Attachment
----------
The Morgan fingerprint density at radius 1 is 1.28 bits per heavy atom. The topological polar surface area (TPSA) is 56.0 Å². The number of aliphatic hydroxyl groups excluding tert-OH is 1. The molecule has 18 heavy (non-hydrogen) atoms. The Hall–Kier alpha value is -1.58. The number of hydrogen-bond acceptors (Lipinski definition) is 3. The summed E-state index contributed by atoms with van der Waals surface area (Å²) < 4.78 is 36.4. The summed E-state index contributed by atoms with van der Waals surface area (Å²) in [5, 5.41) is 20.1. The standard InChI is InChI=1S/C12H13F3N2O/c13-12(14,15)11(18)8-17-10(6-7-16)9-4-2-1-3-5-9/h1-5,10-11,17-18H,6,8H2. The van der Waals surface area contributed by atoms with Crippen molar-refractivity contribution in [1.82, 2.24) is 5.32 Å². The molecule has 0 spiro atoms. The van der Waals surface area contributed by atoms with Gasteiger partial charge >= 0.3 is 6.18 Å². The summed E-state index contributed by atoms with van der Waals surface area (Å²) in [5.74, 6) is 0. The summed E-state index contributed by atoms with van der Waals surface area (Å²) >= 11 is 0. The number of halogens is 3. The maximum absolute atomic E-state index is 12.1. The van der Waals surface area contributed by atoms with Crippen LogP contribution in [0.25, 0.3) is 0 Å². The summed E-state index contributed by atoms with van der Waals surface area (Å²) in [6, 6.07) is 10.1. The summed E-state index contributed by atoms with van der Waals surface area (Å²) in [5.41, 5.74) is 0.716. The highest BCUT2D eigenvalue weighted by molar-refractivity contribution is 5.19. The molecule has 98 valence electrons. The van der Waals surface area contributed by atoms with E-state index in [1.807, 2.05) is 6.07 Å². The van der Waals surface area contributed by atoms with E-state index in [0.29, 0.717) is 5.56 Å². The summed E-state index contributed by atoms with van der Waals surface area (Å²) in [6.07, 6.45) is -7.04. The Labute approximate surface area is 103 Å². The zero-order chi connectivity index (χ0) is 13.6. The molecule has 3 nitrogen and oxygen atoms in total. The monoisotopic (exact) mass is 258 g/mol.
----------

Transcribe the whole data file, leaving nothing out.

The Morgan fingerprint density at radius 1 is 1.28 bits per heavy atom. The topological polar surface area (TPSA) is 56.0 Å². The number of aliphatic hydroxyl groups excluding tert-OH is 1. The molecule has 18 heavy (non-hydrogen) atoms. The Hall–Kier alpha value is -1.58. The number of hydrogen-bond acceptors (Lipinski definition) is 3. The summed E-state index contributed by atoms with van der Waals surface area (Å²) < 4.78 is 36.4. The summed E-state index contributed by atoms with van der Waals surface area (Å²) in [5, 5.41) is 20.1. The standard InChI is InChI=1S/C12H13F3N2O/c13-12(14,15)11(18)8-17-10(6-7-16)9-4-2-1-3-5-9/h1-5,10-11,17-18H,6,8H2. The van der Waals surface area contributed by atoms with Crippen molar-refractivity contribution in [1.82, 2.24) is 5.32 Å². The molecule has 0 spiro atoms. The van der Waals surface area contributed by atoms with Gasteiger partial charge >= 0.3 is 6.18 Å². The summed E-state index contributed by atoms with van der Waals surface area (Å²) in [5.74, 6) is 0. The summed E-state index contributed by atoms with van der Waals surface area (Å²) >= 11 is 0. The number of halogens is 3. The maximum absolute atomic E-state index is 12.1. The van der Waals surface area contributed by atoms with Crippen LogP contribution in [0.25, 0.3) is 0 Å². The summed E-state index contributed by atoms with van der Waals surface area (Å²) in [6, 6.07) is 10.1. The summed E-state index contributed by atoms with van der Waals surface area (Å²) in [5.41, 5.74) is 0.716. The highest BCUT2D eigenvalue weighted by molar-refractivity contribution is 5.19. The molecule has 98 valence electrons. The van der Waals surface area contributed by atoms with E-state index in [1.807, 2.05) is 6.07 Å². The van der Waals surface area contributed by atoms with E-state index in [0.29, 0.717) is 5.56 Å². The summed E-state index contributed by atoms with van der Waals surface area (Å²) in [6.07, 6.45) is -7.04. The Labute approximate surface area is 103 Å². The zero-order chi connectivity index (χ0) is 13.6. The molecule has 3 nitrogen and oxygen atoms in total. The monoisotopic (exact) mass is 258 g/mol.